Then again, McNally's presence is strongly felt on the disc. He and Bruckheimer show up in the behind-the-scenes featurettes, and the disc does include separate audio commentaries by both. However, these tracks are not full-length; they only play over portions of selected scenes, not to mention their comments are non-scene-specific interview sound bites being passed off as commentaries. Not that the one full-length commentary that is included, featuring Perabo, Moynahan, Miko, Banks, and Maria Bello (who plays tough bar owner Lil), is particularly satisfying, either. Potential for juicy group girl talk is reduced right off the bat with the realization that the quintet's comments were recorded during two different sessions: one with the first three, the other with the latter two. The result is a strangely disjointed track: the threesome session is shallow and giddy (Perabo is especially guilty of the latter) while the duo session is dominated by an overly earnest Bello, whose first comment is a straight-faced thanks to Bruckheimer for frequently making movies with strong roles for women.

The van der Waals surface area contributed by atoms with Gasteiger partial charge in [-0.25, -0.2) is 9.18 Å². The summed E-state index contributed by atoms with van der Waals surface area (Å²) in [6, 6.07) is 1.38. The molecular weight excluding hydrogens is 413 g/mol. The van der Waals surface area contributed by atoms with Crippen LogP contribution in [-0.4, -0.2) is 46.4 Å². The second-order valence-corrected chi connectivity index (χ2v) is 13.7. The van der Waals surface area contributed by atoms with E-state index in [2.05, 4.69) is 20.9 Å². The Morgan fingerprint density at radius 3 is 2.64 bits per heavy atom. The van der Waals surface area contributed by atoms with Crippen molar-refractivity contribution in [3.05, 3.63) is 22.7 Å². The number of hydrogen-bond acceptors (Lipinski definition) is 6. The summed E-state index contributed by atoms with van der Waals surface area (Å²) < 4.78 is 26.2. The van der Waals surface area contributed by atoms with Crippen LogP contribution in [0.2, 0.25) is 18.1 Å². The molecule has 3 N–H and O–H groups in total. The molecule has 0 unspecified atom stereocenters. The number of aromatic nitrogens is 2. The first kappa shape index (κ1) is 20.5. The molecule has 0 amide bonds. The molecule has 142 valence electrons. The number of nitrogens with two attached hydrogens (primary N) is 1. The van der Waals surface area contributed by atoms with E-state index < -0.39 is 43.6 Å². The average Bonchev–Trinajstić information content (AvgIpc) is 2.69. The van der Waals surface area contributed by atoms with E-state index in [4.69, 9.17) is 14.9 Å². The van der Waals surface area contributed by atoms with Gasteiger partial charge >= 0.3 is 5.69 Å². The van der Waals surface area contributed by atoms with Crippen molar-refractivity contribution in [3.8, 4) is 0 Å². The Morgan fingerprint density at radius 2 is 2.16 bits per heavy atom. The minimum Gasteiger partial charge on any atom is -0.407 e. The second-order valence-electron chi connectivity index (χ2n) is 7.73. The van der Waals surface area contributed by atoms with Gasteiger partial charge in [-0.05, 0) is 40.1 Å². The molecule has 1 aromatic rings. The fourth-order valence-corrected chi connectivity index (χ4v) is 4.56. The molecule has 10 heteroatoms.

She must have confused him with someone else, for the final extra pretty well sums up the worth of the female roles in this film: "Action Overload," which edits together all the bartenders' dance sequences--"the hottest moments from the movie," according to the disc box--into one MTV-ready reel. Flashy and ultimately worthless--making it a too-perfect companion to the feature film.
Specifications: 2.35:1 anamorphic widescreen; English DTS; English and French 5.1 Surround; English and Spanish subtitles; English closed captioning. (Touchstone Home Video)
The Wedding Planner (PG-13) BUY on Amazon:Poster!
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Even if the Columbia TriStar marketing department weren't so hell-bent on giving away every last turn of the story in its trailer, The Wedding Planner would have still reeked of familiarity. In a development that would have pleased the title character, every detail in this film goes according to the well-worn modern romantic comedy plan. But such a lack of ambition in intent isn't so much a problem as the absence of it in execution.
Following her steely female turns in Out of Sight and The Cell, it is nice to see Jennifer Lopez try something different for a change. She displays some surprising comic flair as Mary Fiore, the impossibly gorgeous wedding planner of the title, who even more impossibly is a workaholic with no social life whatsoever. Enter Dr. Steve Edison (Matthew McConaughey) who meets cute with Mary while saving her shoe from a runaway dumpster (don't ask). After the two spend a nice evening in the park, it appears that Mary may have found her man. But not so fast--Steve, a.k.a. "Eddie," also happens to be the husband-to-be of the wealthy Fran Donnolly (Bridgette Wilson-Sampras), and these impending nuptials just happen to be Mary's latest project.